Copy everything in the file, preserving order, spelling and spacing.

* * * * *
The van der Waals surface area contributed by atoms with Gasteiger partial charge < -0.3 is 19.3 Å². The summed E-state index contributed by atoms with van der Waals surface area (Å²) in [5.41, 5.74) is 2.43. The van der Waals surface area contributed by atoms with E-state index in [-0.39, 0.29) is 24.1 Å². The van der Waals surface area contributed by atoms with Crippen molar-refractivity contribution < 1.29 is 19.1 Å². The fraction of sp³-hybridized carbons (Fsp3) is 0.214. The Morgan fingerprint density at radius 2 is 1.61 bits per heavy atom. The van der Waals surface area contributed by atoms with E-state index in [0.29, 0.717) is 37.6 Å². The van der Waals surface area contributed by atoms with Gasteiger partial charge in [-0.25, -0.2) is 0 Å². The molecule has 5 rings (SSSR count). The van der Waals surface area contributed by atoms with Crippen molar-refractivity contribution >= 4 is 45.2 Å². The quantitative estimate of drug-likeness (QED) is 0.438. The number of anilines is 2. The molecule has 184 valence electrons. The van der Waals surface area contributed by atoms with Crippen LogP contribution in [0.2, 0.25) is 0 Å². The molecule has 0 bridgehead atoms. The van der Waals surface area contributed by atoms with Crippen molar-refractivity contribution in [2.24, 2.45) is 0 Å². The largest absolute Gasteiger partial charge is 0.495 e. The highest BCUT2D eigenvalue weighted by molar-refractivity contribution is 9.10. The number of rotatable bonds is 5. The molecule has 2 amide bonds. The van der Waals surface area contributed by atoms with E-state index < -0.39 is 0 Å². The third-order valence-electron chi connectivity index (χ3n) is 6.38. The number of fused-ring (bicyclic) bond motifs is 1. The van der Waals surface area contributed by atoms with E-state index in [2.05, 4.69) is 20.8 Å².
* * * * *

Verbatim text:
The van der Waals surface area contributed by atoms with Gasteiger partial charge < -0.3 is 19.3 Å². The summed E-state index contributed by atoms with van der Waals surface area (Å²) in [5.41, 5.74) is 2.43. The van der Waals surface area contributed by atoms with E-state index in [-0.39, 0.29) is 24.1 Å². The van der Waals surface area contributed by atoms with Crippen molar-refractivity contribution < 1.29 is 19.1 Å². The fraction of sp³-hybridized carbons (Fsp3) is 0.214. The Morgan fingerprint density at radius 2 is 1.61 bits per heavy atom. The van der Waals surface area contributed by atoms with E-state index in [0.29, 0.717) is 37.6 Å². The van der Waals surface area contributed by atoms with Gasteiger partial charge in [-0.25, -0.2) is 0 Å². The molecule has 5 rings (SSSR count). The van der Waals surface area contributed by atoms with Crippen molar-refractivity contribution >= 4 is 45.2 Å². The quantitative estimate of drug-likeness (QED) is 0.438. The number of anilines is 2. The molecule has 184 valence electrons. The van der Waals surface area contributed by atoms with Crippen LogP contribution in [0.2, 0.25) is 0 Å². The molecule has 0 bridgehead atoms. The van der Waals surface area contributed by atoms with Crippen molar-refractivity contribution in [2.24, 2.45) is 0 Å². The largest absolute Gasteiger partial charge is 0.495 e. The highest BCUT2D eigenvalue weighted by molar-refractivity contribution is 9.10. The number of rotatable bonds is 5. The molecule has 2 amide bonds. The van der Waals surface area contributed by atoms with E-state index < -0.39 is 0 Å². The third-order valence-electron chi connectivity index (χ3n) is 6.38. The number of fused-ring (bicyclic) bond motifs is 1. The van der Waals surface area contributed by atoms with E-state index in [2.05, 4.69) is 20.8 Å².